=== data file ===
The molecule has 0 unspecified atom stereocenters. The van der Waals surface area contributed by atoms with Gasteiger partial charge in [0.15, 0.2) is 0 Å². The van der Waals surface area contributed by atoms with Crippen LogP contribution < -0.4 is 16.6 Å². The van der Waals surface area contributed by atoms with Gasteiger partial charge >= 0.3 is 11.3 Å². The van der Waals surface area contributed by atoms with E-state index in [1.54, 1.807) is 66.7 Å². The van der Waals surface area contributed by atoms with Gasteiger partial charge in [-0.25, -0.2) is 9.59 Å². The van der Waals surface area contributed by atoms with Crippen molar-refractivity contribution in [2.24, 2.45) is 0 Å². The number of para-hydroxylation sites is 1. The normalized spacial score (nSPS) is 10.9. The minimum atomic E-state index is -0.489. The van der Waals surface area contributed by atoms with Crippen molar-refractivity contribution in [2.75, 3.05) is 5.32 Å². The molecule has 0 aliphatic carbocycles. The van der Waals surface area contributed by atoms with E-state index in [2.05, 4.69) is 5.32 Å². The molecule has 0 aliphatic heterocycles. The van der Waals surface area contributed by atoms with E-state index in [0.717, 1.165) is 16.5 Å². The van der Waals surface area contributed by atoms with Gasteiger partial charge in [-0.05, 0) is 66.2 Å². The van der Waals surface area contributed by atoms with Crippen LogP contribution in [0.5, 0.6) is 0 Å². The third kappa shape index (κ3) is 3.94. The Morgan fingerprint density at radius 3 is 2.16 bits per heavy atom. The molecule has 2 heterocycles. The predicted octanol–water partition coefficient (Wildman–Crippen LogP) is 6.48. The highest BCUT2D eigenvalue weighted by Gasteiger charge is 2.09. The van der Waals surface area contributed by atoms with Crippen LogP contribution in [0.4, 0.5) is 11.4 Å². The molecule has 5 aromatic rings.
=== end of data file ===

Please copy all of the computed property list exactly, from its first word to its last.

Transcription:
The molecule has 0 unspecified atom stereocenters. The van der Waals surface area contributed by atoms with Gasteiger partial charge in [0.15, 0.2) is 0 Å². The van der Waals surface area contributed by atoms with Crippen LogP contribution < -0.4 is 16.6 Å². The van der Waals surface area contributed by atoms with Gasteiger partial charge >= 0.3 is 11.3 Å². The van der Waals surface area contributed by atoms with E-state index in [1.54, 1.807) is 66.7 Å². The van der Waals surface area contributed by atoms with Gasteiger partial charge in [-0.25, -0.2) is 9.59 Å². The van der Waals surface area contributed by atoms with Crippen molar-refractivity contribution in [2.24, 2.45) is 0 Å². The number of para-hydroxylation sites is 1. The normalized spacial score (nSPS) is 10.9. The minimum atomic E-state index is -0.489. The van der Waals surface area contributed by atoms with Crippen molar-refractivity contribution in [2.75, 3.05) is 5.32 Å². The molecule has 0 aliphatic carbocycles. The van der Waals surface area contributed by atoms with E-state index in [2.05, 4.69) is 5.32 Å². The molecule has 0 aliphatic heterocycles. The van der Waals surface area contributed by atoms with E-state index in [0.717, 1.165) is 16.5 Å². The van der Waals surface area contributed by atoms with Gasteiger partial charge in [-0.05, 0) is 66.2 Å². The van der Waals surface area contributed by atoms with Crippen LogP contribution in [0.5, 0.6) is 0 Å². The third kappa shape index (κ3) is 3.94. The Morgan fingerprint density at radius 3 is 2.16 bits per heavy atom. The molecule has 2 heterocycles. The predicted octanol–water partition coefficient (Wildman–Crippen LogP) is 6.48. The highest BCUT2D eigenvalue weighted by Gasteiger charge is 2.09. The van der Waals surface area contributed by atoms with Crippen LogP contribution in [0.4, 0.5) is 11.4 Å². The molecule has 5 aromatic rings.